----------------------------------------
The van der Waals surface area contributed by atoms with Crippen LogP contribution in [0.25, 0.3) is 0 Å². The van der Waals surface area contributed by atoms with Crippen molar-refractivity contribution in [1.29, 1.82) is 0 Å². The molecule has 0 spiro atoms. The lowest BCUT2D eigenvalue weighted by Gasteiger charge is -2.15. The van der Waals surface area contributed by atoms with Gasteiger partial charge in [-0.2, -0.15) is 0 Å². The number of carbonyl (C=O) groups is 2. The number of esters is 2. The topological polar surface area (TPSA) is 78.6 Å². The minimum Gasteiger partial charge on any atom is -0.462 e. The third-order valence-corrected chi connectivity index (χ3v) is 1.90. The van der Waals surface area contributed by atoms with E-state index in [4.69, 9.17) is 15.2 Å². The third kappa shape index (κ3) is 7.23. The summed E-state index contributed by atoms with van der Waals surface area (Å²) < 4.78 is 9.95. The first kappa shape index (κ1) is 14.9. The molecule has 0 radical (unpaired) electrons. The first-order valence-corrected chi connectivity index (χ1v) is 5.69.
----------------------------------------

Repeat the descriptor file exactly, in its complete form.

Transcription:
The van der Waals surface area contributed by atoms with Crippen LogP contribution in [0.25, 0.3) is 0 Å². The van der Waals surface area contributed by atoms with Crippen molar-refractivity contribution in [1.29, 1.82) is 0 Å². The molecule has 0 spiro atoms. The lowest BCUT2D eigenvalue weighted by Gasteiger charge is -2.15. The van der Waals surface area contributed by atoms with Gasteiger partial charge in [-0.2, -0.15) is 0 Å². The number of carbonyl (C=O) groups is 2. The number of esters is 2. The topological polar surface area (TPSA) is 78.6 Å². The minimum Gasteiger partial charge on any atom is -0.462 e. The third-order valence-corrected chi connectivity index (χ3v) is 1.90. The van der Waals surface area contributed by atoms with E-state index in [4.69, 9.17) is 15.2 Å². The third kappa shape index (κ3) is 7.23. The summed E-state index contributed by atoms with van der Waals surface area (Å²) < 4.78 is 9.95. The first kappa shape index (κ1) is 14.9. The molecule has 0 radical (unpaired) electrons. The first-order valence-corrected chi connectivity index (χ1v) is 5.69.